Back on May 17th, I along with TCDLA Executive Director Melissa Schank and CDLP Chair Clay Steadman had the opportunity to sit down with Court of Criminal Appeals Justice Barbara Hervey and discuss TCDLA’s plans for the handling of our grant seminars during the upcoming year. One area of discussion that was deemed important to Justice Hervey and all involved was mental health issues affecting our clients. We assured the Justice that the issue would be addressed.
A recent study showed that about 30% of inmates currently in local Texas jails suffer from at least one serious mental illness. In 1970 only 5% of inmates suffered from serious mental illness. This 30% number does not consider those individuals with less severe undiagnosed mental health issues. http://hogg.utexas.edu/mh-guide/public-behavioral-health-services-in-texas/texas-department-of-criminal-justice-and-local-criminal-justice-agencies.
State funding for treatment of the mentally ill is inadequate. This is causing TDCJ and our county jails to become warehouses for the mentally ill in today’s society. As of today, at least in my area, inmates are often waiting up to one year or more in the county jails to be sent to a state mental hospital for restoration of competency under the provisions of Article 46B of the Texas Code of Criminal Procedure. This wait time often puts a defense attorney in a true ethical dilemma, especially when a client is charged with a class A or B misdemeanor and the wait for treatment for restoration is longer than any possible sentence.
About midmorning the day after our meeting with Justice Hervey, the news alert came across my phone that there was a school shooting in Santa Fe, Texas. By the time the dust had settled, a 17-year-old student had allegedly killed 10 and wounded 13 others. The alleged gunman was taken into custody and charged with multiple counts of capital murder and aggravated assault.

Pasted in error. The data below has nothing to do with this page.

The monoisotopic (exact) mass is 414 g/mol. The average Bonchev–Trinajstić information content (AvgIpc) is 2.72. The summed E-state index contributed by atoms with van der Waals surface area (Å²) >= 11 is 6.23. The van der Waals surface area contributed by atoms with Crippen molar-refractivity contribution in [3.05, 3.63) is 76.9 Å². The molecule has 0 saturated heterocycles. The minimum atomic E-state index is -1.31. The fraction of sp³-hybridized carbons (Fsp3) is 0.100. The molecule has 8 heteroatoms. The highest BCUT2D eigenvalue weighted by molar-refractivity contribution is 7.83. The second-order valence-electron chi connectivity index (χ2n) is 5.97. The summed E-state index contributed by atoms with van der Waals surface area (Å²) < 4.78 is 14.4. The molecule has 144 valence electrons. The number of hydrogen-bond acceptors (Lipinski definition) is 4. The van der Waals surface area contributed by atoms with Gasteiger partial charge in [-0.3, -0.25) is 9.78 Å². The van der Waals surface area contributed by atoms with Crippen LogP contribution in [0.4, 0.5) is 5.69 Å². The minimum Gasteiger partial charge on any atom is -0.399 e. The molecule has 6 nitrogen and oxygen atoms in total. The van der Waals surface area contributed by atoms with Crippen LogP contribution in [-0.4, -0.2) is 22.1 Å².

The following Monday when I dropped my daughter Claire off at school, I told her I loved her like I always do, and then added to be careful and stay safe. As I was driving away from the school, it dawned on me what I had said to her, and that I would be safer in a courtroom later that morning full of defendants charged with numerous felonies than my daughter would be in her eighth-grade English class. I find that extremely troubling and truly hope we can do something other than offer thoughts and prayers to fix this problem.
I have no personal knowledge if the alleged gunman in the Santa Fe shooting has any mental health issues, but it would not surprise me if he does. The 30% estimate of inmates in county jail being affected by mental health issues does not surprise me either. In an attempt to do something to help our members and others effectively represent these defendants with mental health issues, Clay Steadman and the Criminal Defense Lawyers Project committee will this year have a traveling CLE event titled “Come and Take It.” The “roadshow” is currently scheduled to go to ten cities and towns throughout the state—all the way from El Paso to South Padre Island to Texarkana and points in between.
One of the topics of the Come and Take It seminars will be Mental Health, Incompetence, and Insanity. The focus will be on investigating and discovering your clients’ mental health history and mental health issues as it relates to mitigation. Additionally, there will be discussion regarding factual and procedural issues as it relates to competency and the use of not guilty by reason of insanity as an affirmative defense. I urge each of you to attend this seminar so that we can all be better equipped to handle these cases that involve so many of our clients.